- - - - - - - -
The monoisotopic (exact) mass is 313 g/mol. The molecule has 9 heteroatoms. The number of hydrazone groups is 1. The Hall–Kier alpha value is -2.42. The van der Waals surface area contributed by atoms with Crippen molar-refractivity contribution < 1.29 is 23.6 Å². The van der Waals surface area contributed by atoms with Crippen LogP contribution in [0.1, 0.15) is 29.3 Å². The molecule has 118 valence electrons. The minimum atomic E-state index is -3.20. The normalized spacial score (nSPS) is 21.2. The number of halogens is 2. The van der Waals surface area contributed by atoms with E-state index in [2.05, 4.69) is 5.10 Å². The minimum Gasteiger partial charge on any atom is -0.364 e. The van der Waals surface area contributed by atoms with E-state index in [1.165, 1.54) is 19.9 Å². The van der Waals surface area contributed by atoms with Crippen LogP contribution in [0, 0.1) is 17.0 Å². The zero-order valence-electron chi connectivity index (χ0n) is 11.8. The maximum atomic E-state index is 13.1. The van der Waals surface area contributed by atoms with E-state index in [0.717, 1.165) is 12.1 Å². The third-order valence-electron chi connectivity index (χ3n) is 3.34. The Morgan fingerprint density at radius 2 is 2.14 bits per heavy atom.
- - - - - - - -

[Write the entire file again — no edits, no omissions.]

The monoisotopic (exact) mass is 313 g/mol. The molecule has 9 heteroatoms. The number of hydrazone groups is 1. The Hall–Kier alpha value is -2.42. The van der Waals surface area contributed by atoms with Crippen molar-refractivity contribution < 1.29 is 23.6 Å². The van der Waals surface area contributed by atoms with Crippen LogP contribution in [0.1, 0.15) is 29.3 Å². The molecule has 118 valence electrons. The minimum atomic E-state index is -3.20. The normalized spacial score (nSPS) is 21.2. The number of halogens is 2. The van der Waals surface area contributed by atoms with E-state index in [2.05, 4.69) is 5.10 Å². The minimum Gasteiger partial charge on any atom is -0.364 e. The van der Waals surface area contributed by atoms with E-state index in [1.165, 1.54) is 19.9 Å². The van der Waals surface area contributed by atoms with Crippen LogP contribution in [0, 0.1) is 17.0 Å². The zero-order valence-electron chi connectivity index (χ0n) is 11.8. The maximum atomic E-state index is 13.1. The van der Waals surface area contributed by atoms with E-state index in [0.717, 1.165) is 12.1 Å². The third-order valence-electron chi connectivity index (χ3n) is 3.34. The Morgan fingerprint density at radius 2 is 2.14 bits per heavy atom.